Retrain all remaining coal workers for great jobs in clean energy

solar-jobsClean energy is a booming sector, with the solar industry adding new jobs 12 times faster than the national job growth rate. That’s great news for our country and our climate as we transition to a 21st century economy that runs on renewable energy, not dirty fossil fuels. Given the existential threat of global warming, America should be pushing as aggressively as possible for clean energy anyway. If policymakers smartly take advantage of this trend, it would also be fantastic news for workers in one particular industry that’s been suffering from a decades-long demise: coal.

The potential of this match-up, between coal workers who’ll soon need good jobs and the good jobs to open in the globally important solar industry, is the core premise behind a new academic study in Energy Economics. According to a Harvard Business Review article written by one of the research authors:

Our study found that this growth of solar-related employment could benefit coal workers, by easily absorbing the coal-industry layoffs over the next 15 years and offering full-time careers.


Our results show that there is a wide variety of employment opportunities in the solar industry, and that the annual pay is attractive at all levels of education, with even the lowest skilled jobs paying a living wage (e.g., janitors in the coal industry could increase their salaries by 7% by becoming low-skilled mechanical assemblers in the solar industry).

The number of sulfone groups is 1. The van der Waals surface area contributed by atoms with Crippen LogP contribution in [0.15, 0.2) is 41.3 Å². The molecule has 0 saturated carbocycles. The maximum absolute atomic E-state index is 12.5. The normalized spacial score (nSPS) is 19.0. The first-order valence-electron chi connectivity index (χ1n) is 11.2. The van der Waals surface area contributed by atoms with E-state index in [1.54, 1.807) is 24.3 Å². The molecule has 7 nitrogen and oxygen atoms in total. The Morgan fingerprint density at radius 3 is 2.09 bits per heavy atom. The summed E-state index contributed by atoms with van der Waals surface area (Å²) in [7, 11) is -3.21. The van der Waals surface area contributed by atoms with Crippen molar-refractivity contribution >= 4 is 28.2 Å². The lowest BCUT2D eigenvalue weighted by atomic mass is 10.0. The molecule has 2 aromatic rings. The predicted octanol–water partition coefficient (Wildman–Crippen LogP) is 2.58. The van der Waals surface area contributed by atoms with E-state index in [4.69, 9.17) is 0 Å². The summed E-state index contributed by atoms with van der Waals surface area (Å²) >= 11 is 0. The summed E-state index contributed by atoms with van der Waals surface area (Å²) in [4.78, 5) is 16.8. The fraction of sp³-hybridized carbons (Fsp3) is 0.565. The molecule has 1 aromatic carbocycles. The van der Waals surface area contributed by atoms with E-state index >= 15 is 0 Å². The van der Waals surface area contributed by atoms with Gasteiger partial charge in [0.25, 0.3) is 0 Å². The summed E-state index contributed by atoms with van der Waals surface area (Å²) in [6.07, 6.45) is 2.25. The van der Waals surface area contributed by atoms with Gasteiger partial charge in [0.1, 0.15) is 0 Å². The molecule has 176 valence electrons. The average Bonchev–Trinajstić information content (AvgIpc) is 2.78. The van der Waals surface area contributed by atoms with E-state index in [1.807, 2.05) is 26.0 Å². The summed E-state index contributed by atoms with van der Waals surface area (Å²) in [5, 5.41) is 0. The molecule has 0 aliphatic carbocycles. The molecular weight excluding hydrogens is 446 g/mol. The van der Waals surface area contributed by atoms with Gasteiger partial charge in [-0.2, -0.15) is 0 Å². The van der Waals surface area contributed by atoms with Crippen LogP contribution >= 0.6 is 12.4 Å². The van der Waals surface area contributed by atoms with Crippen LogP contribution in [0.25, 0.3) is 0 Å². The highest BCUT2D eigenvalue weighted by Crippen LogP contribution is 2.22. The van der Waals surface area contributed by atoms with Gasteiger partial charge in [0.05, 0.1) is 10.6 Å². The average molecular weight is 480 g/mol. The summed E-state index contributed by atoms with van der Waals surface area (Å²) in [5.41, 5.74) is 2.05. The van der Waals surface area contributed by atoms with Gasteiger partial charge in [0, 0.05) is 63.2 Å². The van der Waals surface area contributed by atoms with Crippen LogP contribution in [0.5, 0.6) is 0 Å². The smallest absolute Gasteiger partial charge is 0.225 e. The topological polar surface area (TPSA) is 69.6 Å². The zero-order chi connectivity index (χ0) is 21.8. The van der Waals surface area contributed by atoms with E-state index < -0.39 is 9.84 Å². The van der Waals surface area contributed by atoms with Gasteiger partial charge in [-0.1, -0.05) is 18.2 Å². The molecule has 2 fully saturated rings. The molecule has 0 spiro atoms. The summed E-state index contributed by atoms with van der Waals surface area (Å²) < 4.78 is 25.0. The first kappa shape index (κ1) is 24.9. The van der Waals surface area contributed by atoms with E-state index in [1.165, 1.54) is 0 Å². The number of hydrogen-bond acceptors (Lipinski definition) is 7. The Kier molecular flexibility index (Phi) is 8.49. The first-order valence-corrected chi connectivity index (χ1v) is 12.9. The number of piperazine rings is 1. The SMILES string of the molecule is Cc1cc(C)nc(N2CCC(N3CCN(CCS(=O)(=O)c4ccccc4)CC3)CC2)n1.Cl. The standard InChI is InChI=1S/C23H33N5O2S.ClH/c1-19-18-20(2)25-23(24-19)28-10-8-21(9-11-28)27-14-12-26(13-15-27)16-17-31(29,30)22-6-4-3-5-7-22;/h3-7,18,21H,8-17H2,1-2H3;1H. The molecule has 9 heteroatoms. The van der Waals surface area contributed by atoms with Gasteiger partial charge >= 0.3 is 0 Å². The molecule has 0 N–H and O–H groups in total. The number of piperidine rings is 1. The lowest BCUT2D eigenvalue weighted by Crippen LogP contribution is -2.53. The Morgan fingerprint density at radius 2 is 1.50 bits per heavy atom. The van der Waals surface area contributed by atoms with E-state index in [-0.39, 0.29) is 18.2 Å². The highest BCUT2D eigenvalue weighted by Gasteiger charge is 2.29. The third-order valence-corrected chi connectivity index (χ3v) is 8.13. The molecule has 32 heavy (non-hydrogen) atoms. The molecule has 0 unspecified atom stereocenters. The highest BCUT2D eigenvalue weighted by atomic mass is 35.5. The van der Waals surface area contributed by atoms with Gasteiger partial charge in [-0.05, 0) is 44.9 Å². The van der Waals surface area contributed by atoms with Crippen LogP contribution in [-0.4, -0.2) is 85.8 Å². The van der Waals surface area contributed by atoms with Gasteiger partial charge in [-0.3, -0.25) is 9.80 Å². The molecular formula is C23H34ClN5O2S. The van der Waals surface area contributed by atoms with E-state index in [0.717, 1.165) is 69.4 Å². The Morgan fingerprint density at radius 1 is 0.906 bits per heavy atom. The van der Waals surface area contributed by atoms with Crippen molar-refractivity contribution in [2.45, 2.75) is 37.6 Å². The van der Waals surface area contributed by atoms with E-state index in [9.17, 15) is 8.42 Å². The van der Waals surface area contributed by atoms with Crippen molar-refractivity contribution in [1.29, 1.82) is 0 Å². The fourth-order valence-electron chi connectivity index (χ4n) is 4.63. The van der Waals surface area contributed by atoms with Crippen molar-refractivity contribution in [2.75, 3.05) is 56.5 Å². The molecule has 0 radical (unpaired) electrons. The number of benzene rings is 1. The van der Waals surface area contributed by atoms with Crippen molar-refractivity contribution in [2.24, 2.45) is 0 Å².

The results of the study show that a relatively minor investment ($180 million to $1.8 billion, based on best and worst case scenarios) in retraining would allow the vast majority of U.S. coal workers to switch to solar-related positions. Of course, training times depend on type of job and prior experience.

That is, as audacious the goal might sound — retrain all coal workers for solar — it’s eminently do-able and affordable. In fact, as this reporter noted in Green Tech Media, “[f]or many coal companies, even those filing for bankruptcy, the cost of retraining all employees would be less than a year’s pay for the CEO.” Moreover, the United States wastes billions on fossil fuel subsidies — $37.5 billion annually, by one estimate. A small slice of that amount would be enough to ensure that American coal workers aren’t left behind.

The goal raises questions and caveats, of course, particularly the need for federal, state, and local governments and the private sector to figure out how to bring the clean energy jobs to the places that need them. But they are possible to overcome — certainly by the country that built the national highway system and went to the moon. We just first need to set the vision.

For more information, see “What If All U.S. Coal Workers Were Retrained to Work in Solar?,” Harvard Business Review (2016); “One Year of Coal CEO Pay Could Retrain Every US Miner to Work in the Solar Industry,” Green Tech Media (2016); “Careers in Solar Power,” U.S. Bureau of Labor Statistics (2016); “New initiative to help coal workers transition to clean economy jobs,” Green Biz (2015); and “Solar Energy Jobs Growing By Leaps and Bounds,” Climate Central (2015).